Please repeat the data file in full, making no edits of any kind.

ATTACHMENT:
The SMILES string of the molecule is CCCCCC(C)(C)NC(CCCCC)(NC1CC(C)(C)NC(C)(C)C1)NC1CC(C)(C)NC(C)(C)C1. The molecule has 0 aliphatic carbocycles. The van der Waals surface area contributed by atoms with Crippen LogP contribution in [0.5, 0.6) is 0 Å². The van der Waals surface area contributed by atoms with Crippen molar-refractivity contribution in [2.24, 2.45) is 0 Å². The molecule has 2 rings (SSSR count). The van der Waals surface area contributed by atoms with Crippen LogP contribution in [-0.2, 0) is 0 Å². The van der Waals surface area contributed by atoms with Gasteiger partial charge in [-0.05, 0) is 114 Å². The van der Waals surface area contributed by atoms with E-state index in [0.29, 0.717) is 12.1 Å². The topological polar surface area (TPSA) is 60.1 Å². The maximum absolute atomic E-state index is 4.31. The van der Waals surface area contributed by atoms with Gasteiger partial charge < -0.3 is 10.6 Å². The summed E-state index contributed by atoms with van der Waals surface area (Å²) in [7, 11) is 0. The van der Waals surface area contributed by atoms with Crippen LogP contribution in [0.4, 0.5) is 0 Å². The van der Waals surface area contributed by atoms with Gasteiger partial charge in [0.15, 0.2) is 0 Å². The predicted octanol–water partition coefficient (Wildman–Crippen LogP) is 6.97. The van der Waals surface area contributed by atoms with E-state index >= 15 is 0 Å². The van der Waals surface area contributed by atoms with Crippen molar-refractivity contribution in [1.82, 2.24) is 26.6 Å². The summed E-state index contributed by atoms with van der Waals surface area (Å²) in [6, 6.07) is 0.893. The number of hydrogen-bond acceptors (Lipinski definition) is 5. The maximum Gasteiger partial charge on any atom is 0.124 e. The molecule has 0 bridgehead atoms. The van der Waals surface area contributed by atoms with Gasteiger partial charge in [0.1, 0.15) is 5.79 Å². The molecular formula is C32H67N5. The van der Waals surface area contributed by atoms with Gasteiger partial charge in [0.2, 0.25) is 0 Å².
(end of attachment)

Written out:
The SMILES string of the molecule is CCCCCC(C)(C)NC(CCCCC)(NC1CC(C)(C)NC(C)(C)C1)NC1CC(C)(C)NC(C)(C)C1. The molecule has 0 aliphatic carbocycles. The van der Waals surface area contributed by atoms with Crippen LogP contribution in [0.5, 0.6) is 0 Å². The van der Waals surface area contributed by atoms with Crippen molar-refractivity contribution in [2.24, 2.45) is 0 Å². The molecule has 2 rings (SSSR count). The van der Waals surface area contributed by atoms with Crippen LogP contribution in [-0.2, 0) is 0 Å². The van der Waals surface area contributed by atoms with Gasteiger partial charge in [-0.05, 0) is 114 Å². The van der Waals surface area contributed by atoms with E-state index in [0.29, 0.717) is 12.1 Å². The topological polar surface area (TPSA) is 60.1 Å². The maximum absolute atomic E-state index is 4.31. The van der Waals surface area contributed by atoms with Gasteiger partial charge < -0.3 is 10.6 Å². The summed E-state index contributed by atoms with van der Waals surface area (Å²) in [7, 11) is 0. The van der Waals surface area contributed by atoms with Crippen LogP contribution in [0.4, 0.5) is 0 Å². The van der Waals surface area contributed by atoms with Gasteiger partial charge in [0.15, 0.2) is 0 Å². The predicted octanol–water partition coefficient (Wildman–Crippen LogP) is 6.97. The van der Waals surface area contributed by atoms with E-state index >= 15 is 0 Å². The van der Waals surface area contributed by atoms with Crippen molar-refractivity contribution in [1.82, 2.24) is 26.6 Å². The summed E-state index contributed by atoms with van der Waals surface area (Å²) in [6, 6.07) is 0.893. The number of hydrogen-bond acceptors (Lipinski definition) is 5. The maximum Gasteiger partial charge on any atom is 0.124 e. The molecule has 0 bridgehead atoms. The van der Waals surface area contributed by atoms with Gasteiger partial charge in [0.1, 0.15) is 5.79 Å². The molecular formula is C32H67N5. The van der Waals surface area contributed by atoms with Gasteiger partial charge in [0.2, 0.25) is 0 Å².